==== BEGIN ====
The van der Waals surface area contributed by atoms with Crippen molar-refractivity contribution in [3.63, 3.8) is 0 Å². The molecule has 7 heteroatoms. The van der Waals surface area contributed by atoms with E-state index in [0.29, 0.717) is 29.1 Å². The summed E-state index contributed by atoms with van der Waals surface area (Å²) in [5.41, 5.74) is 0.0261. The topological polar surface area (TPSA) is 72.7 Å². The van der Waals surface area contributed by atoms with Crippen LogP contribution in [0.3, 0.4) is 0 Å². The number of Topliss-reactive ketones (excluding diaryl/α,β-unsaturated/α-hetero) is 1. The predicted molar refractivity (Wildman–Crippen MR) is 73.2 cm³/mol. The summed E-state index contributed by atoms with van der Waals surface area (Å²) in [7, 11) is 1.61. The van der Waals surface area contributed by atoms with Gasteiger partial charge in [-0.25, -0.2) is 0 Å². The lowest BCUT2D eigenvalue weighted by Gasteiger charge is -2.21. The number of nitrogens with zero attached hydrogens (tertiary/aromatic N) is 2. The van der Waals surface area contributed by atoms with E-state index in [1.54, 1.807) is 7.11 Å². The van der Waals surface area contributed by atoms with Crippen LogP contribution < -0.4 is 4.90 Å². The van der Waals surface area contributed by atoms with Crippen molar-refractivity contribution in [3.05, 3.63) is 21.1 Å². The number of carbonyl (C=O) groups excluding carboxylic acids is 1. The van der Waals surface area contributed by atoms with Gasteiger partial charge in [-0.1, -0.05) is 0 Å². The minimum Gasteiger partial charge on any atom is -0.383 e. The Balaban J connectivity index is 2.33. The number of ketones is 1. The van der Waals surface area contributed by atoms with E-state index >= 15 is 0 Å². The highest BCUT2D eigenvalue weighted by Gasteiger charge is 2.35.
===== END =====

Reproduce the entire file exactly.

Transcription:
The van der Waals surface area contributed by atoms with Crippen molar-refractivity contribution in [3.63, 3.8) is 0 Å². The molecule has 7 heteroatoms. The van der Waals surface area contributed by atoms with E-state index in [0.29, 0.717) is 29.1 Å². The summed E-state index contributed by atoms with van der Waals surface area (Å²) in [5.41, 5.74) is 0.0261. The topological polar surface area (TPSA) is 72.7 Å². The van der Waals surface area contributed by atoms with Crippen LogP contribution in [0.3, 0.4) is 0 Å². The number of Topliss-reactive ketones (excluding diaryl/α,β-unsaturated/α-hetero) is 1. The predicted molar refractivity (Wildman–Crippen MR) is 73.2 cm³/mol. The summed E-state index contributed by atoms with van der Waals surface area (Å²) in [7, 11) is 1.61. The van der Waals surface area contributed by atoms with Gasteiger partial charge in [-0.25, -0.2) is 0 Å². The lowest BCUT2D eigenvalue weighted by Gasteiger charge is -2.21. The number of nitrogens with zero attached hydrogens (tertiary/aromatic N) is 2. The van der Waals surface area contributed by atoms with E-state index in [1.54, 1.807) is 7.11 Å². The van der Waals surface area contributed by atoms with Crippen LogP contribution < -0.4 is 4.90 Å². The van der Waals surface area contributed by atoms with Crippen molar-refractivity contribution in [3.05, 3.63) is 21.1 Å². The number of carbonyl (C=O) groups excluding carboxylic acids is 1. The van der Waals surface area contributed by atoms with Gasteiger partial charge in [-0.1, -0.05) is 0 Å². The minimum Gasteiger partial charge on any atom is -0.383 e. The Balaban J connectivity index is 2.33. The number of ketones is 1. The van der Waals surface area contributed by atoms with E-state index >= 15 is 0 Å². The highest BCUT2D eigenvalue weighted by Gasteiger charge is 2.35.